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Freedom in the World 2018 - Maldives

Publisher Freedom House
Publication Date 5 October 2018
Cite as Freedom House, Freedom in the World 2018 - Maldives, 5 October 2018, available at: [accessed 17 May 2023]
DisclaimerThis is not a UNHCR publication. UNHCR is not responsible for, nor does it necessarily endorse, its content. Any views expressed are solely those of the author or publisher and do not necessarily reflect those of UNHCR, the United Nations or its Member States.

Freedom Status: Partly Free

Aggregate Score: 35 (0 = Least Free, 100 = Most Free)
Freedom Rating: 5.0 (1 = Most Free, 7 = Least Free)
Political Rights: 5 (1 = Most Free, 7 = Least Free)
Civil Liberties: 5 (1 = Most Free, 7 = Least Free)

Quick Facts

Population: 400,000
Capital: Male
GDP/capita: $9,792
Press Freedom Status: Not Free


Following decades of authoritarian rule under former president Maumoon Abdul Gayoom, the Maldives held its first multiparty presidential election in 2008. However, democratic gains have been reversed in recent years amid severe restrictions on opposition activities, the imprisonment of opposition figures, restrictions on freedoms of expression and assembly, politicization of the judiciary and other independent institutions, and increasing Islamist militancy.

Key Developments in 2017:

  • Yameen Rasheed, a prominent blogger, human rights defender, and critic of religious extremism, was murdered in April. The killing was followed by increased threats and state persecution aimed at other liberal writers and perceived opponents of Islam.

  • To prevent a vote to replace the parliament speaker, military forces removed opposition lawmakers from the parliament in March and July and maintained a presence in or around the chamber itself during subsequent sessions.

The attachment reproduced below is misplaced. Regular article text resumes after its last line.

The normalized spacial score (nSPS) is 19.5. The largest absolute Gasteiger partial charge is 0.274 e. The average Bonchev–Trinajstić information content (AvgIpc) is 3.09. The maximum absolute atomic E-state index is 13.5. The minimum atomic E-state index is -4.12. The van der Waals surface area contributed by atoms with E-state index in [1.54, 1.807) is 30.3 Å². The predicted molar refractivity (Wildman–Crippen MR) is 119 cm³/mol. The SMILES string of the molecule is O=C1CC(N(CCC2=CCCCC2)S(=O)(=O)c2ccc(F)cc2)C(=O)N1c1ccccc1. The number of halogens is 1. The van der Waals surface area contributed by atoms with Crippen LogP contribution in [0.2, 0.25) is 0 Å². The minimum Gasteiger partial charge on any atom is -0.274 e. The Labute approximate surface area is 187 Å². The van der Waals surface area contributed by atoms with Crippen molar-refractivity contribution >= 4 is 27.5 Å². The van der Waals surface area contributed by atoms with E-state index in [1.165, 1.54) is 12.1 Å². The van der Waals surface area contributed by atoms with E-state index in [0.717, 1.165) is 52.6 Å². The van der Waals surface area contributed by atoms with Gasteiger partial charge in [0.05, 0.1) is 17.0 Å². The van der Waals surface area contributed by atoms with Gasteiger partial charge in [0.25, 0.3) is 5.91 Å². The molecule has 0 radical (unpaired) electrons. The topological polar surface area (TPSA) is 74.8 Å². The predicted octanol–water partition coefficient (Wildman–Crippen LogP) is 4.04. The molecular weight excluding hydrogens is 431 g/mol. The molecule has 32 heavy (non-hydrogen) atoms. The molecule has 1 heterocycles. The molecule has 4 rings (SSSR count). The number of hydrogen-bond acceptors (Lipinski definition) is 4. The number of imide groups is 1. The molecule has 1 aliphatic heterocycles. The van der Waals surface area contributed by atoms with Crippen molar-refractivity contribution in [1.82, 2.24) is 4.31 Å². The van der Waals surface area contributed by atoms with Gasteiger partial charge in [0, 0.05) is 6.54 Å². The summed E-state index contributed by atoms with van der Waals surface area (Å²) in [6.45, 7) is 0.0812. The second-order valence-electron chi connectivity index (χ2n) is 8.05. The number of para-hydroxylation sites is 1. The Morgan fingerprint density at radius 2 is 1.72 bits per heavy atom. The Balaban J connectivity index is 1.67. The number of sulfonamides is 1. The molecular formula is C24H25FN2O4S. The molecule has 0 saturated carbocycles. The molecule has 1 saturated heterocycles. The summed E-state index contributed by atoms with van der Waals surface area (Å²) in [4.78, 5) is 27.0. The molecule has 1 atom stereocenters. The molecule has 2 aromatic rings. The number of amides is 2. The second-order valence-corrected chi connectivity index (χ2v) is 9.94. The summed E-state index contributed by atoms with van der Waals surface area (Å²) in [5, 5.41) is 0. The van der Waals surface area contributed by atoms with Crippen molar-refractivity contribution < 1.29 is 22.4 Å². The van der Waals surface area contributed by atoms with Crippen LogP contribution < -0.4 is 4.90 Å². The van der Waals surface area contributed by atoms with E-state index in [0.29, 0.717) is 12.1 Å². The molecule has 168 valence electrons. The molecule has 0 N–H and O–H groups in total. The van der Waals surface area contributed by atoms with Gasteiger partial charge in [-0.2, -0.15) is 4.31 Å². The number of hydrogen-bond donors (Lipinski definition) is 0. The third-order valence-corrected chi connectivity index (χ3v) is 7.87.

• The Supreme Court ruled in July that lawmakers who switch or are expelled from their parties should lose their seats. A dozen members of the governing Progressive Party of Maldives (PPM) who had defected to the opposition were consequently removed, though the action was still being disputed in the courts at year's end.

POLITICAL RIGHTS: 14 / 40 (-3)


A1. Was the current head of government or other chief national authority elected through free and fair elections? 2 / 4

The president is directly elected for up to two five-year terms. In the 2013 election, PPM leader Abdulla Yameen, a half-brother of former president Maumoon Abdul Gayoom, won a runoff vote against former president Mohamed Nasheed of the Madivian Democratic Party (MDP), 51 percent to 49 percent. The process, which included an annulment and rerun of the first round, was marred by repeated interference from the Supreme Court and the police.

A2. Were the current national legislative representatives elected through free and fair elections? 2 / 4 (-1)

The unicameral People's Majlis is composed of 85 seats, with members elected from individual districts to serve five-year terms. Elections held in 2014 were largely transparent and competitive, though they also featured some Supreme Court interference, vote buying, and other problems. The PPM won 33 seats, while the MDP captured 26. The Jumhooree Party won 15 seats, the Maldives Development Alliance won 5, and independents took an additional 5. The Adhaalath Party won the remaining seat. Subsequent party-switching gave the PPM a majority.